Growing up in a Digital World
Writing this for a piece on participatory action research + critical digital literacies...Great synopsis of my early digital experiences...
Growing Up In a Digital World
My mother bought our first computer, an old floppy-disc IBM from a yard sale for about $20. It came with the tower, monitor, and printer and ran what can only imagine now to be MS-DOS. There were a number of different applications on it. My favorite was the helicopter game Striker. In the game, you maneuvered an 8-bit helicopter through a war-field, complete with tanks and RPGs. There were four controls: up, down, forward, back. Somehow, that was all I needed back then for hours of fun. My family enjoyed most the word processing application that allowed you to create and print banners. This was back in the time of “computer paper” that printed through a long roll that you had to splice through the printer. For my grandmother’s birthday, we printed her a 10-page long banner of one of her favorite phrases. It read “God is good. All the time.”
Years later, God was good to us when Boscov’s at the Concord Mall in Wilmington, DE called us to award us the raffle of an Apple iMac computer. This wasn’t a yard sale hand-me-down but the modern computer of the time. We brought it home and set it up in the posthumous place of the old IBM. My brother and I found out how to “rip” CDs to its hard drive. My mother, a school teacher, purchased some “educational” games for us to play. Before you know it, an AOL 5.0 disc came in the mail and we begged her to purchase the internet. We promised her that we would only use it once she was home. She responded fruitfully to our rally-cry. We were now web-surfers. My brother and I found the website HipHopGame.com which streamed all the new hip-hop songs in RealAudio, a format size built for the 56k modem. Reading the comment section of the website, we learned how to convert RealAudio files to mp3, now not only were we “ripping” CDs, we were “burning” them too. We went into business selling our classmates and friends the latest hip-hop tapes.
Not too long from then, my brother and I led the debates amongst our father that 56k modems wouldn’t cut it anymore. “It ties up the phone line when you need to call us,” is what we would sell him, knowing that we were more excited and anxious about connecting to the plentiful pasture that was peer-to-peer networks. No more of just searching for what’s new, p2p programs allowed you to build a massive archive in a matter of days if you had a speedy connection. We needed DSL. Eventually, we cut a deal with our father that we would pay for half of the bill. It was nothing compared to what we would make back in CD sales. DSL opened up another hustle for me as well. Polyphonic and voice ringtones were becoming the rage of Chester, PA but it was only limited by your ability to pay for them. I did some online research one night and realized that you could do it for free. You only needed the sound file, a space to upload them online, and a way to send the link to the phone to download. By combining the reach of the Kazaa peer-to-peer network, the upload space that came with Yahoo! Sites, and the ability of AOL Messenger to reach cell phones, I was able to offer everyone in the town any ringtone they wanted for the price of $1.00 each. I was able to afford premium snacks with my free-lunch on that money.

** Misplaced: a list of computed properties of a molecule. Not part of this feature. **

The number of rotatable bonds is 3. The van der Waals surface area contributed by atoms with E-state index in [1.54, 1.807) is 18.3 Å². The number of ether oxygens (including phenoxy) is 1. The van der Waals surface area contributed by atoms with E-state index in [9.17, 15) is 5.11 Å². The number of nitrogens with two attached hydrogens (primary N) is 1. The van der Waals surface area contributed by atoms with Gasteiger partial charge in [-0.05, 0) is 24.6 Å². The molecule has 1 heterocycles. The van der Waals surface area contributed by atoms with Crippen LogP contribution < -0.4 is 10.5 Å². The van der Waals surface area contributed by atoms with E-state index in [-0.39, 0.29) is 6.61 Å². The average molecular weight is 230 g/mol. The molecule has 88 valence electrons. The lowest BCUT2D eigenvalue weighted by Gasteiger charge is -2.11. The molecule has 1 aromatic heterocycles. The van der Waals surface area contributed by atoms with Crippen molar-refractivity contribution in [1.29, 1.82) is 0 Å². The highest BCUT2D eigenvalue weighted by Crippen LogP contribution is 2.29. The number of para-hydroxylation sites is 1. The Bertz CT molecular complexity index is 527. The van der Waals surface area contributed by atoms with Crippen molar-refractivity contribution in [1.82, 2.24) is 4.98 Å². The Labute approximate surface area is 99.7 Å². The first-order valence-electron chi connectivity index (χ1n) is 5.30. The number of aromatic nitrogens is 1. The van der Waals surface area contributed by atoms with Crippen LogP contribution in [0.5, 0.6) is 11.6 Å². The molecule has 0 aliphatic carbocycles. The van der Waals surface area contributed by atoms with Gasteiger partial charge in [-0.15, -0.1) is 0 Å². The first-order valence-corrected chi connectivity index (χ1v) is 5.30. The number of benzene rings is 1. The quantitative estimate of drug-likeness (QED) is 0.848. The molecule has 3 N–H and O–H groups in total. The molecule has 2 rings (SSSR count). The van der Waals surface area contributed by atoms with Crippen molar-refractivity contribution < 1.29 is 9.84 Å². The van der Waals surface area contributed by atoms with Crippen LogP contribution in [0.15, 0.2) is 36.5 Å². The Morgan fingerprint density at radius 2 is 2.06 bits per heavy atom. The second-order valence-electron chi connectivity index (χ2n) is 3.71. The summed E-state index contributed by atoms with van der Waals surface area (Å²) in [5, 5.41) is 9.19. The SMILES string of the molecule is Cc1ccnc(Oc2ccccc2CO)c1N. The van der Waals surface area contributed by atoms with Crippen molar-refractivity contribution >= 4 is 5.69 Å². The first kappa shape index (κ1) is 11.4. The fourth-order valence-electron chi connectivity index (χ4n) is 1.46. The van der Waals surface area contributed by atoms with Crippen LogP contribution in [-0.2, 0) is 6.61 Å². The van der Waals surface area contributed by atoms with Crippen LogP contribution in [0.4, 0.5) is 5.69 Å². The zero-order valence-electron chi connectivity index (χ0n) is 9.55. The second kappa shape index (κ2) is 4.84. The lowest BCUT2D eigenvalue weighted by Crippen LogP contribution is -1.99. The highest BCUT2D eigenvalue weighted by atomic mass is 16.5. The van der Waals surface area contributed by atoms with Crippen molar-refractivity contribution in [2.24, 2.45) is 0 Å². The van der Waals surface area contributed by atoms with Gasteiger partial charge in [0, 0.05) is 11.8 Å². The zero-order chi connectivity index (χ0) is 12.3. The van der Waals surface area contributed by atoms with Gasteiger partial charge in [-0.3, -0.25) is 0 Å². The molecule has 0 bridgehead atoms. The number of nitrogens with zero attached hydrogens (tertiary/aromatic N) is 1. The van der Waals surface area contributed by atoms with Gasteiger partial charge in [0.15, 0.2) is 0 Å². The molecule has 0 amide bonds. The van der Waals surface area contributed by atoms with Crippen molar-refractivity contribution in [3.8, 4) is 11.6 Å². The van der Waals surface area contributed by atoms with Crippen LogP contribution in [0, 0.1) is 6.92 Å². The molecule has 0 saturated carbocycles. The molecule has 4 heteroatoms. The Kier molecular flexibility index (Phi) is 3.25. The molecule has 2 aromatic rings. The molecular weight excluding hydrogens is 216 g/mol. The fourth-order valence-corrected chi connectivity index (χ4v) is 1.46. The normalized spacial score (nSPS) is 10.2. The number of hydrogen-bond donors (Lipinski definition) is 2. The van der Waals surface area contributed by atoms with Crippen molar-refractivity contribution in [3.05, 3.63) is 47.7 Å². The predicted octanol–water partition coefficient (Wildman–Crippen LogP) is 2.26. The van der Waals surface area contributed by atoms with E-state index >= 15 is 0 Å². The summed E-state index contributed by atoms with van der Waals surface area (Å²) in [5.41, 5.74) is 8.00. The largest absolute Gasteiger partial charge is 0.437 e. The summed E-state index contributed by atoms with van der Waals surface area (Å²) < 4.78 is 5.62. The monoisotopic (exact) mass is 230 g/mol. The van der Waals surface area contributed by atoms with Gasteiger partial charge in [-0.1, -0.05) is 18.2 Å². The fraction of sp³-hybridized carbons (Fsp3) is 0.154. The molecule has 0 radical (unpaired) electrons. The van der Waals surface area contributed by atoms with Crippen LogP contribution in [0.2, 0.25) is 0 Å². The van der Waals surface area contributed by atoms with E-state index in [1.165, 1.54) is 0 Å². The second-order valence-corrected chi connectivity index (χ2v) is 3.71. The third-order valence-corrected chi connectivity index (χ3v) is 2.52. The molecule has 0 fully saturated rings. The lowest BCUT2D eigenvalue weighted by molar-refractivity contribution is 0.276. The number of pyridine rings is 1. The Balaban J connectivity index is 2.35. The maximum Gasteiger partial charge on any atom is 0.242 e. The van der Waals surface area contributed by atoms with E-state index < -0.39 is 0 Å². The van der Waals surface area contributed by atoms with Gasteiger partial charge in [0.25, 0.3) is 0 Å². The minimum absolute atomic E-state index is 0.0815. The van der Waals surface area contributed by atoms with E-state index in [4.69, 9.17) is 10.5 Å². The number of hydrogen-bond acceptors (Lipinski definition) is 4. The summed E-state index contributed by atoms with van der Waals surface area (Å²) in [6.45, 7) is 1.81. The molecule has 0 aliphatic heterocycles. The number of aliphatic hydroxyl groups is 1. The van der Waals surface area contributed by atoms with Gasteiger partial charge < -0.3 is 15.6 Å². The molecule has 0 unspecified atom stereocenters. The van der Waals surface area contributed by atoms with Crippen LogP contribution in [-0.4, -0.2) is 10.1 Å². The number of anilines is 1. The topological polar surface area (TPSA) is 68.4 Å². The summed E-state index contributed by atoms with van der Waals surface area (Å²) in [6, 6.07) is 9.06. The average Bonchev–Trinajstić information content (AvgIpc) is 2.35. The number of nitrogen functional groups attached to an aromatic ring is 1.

Finally, as a senior in high school, I planned for my PA-state-required senior project with the idea to create something that my school would benefit from beyond myself. I had been prospecting about the emergence of online radio. I know that Chester High could never afford to build and maintain a terrestrial radio station but online radio offered the possibility of a 24 hour stream that only necessitated a computer, a microphone, and a mixer. My friends and I already had a deep archive of music to bring to the computer. I wrote up my senior project as a business plan to bring Chester High radio its own station complete with my own sample radio show that I strung together with the help of the Making-A-Change afterschool program. We talked about what’s going on in the high school along with some of the latest self-edited hip hop favorites. The school applauded my effort yet never supported the idea. I graduated to leave for Villanova University in the fall, with the dream of seeing where my love for music and radio could take me next.
I offer this autobiography to explain my experience as young person that grew up exploring all the possibilities of the digital age without fully recognizing the potential and power that I wielded as I weaved through the emerging technological changes of the 1990s and early 2000s. Looking back, it’s hard to imagine what my childhood and adolescence would be if not for the personal computer and the internet. My self-education took place on my own time with many allowances on behalf of my mother, father, and friends, yet with minimal guidance. I often wonder where I would be had my experience working with computers been validated within school and the other learning spaces I attended. What could have come from the blend of intellectual curiosity with the intentions of a learning environment grounded in social change? What new realizations would have emerged? What new innovations would have been discovered? As I seek to establish this connection between critical digital literacies and participatory action research, I contend that the need for teaching and learning practices that connect the power of digital tools to a locally-rich understanding of critical consciousness offers the potential for young people to activate and demonstrate transformative individual and collective experiences.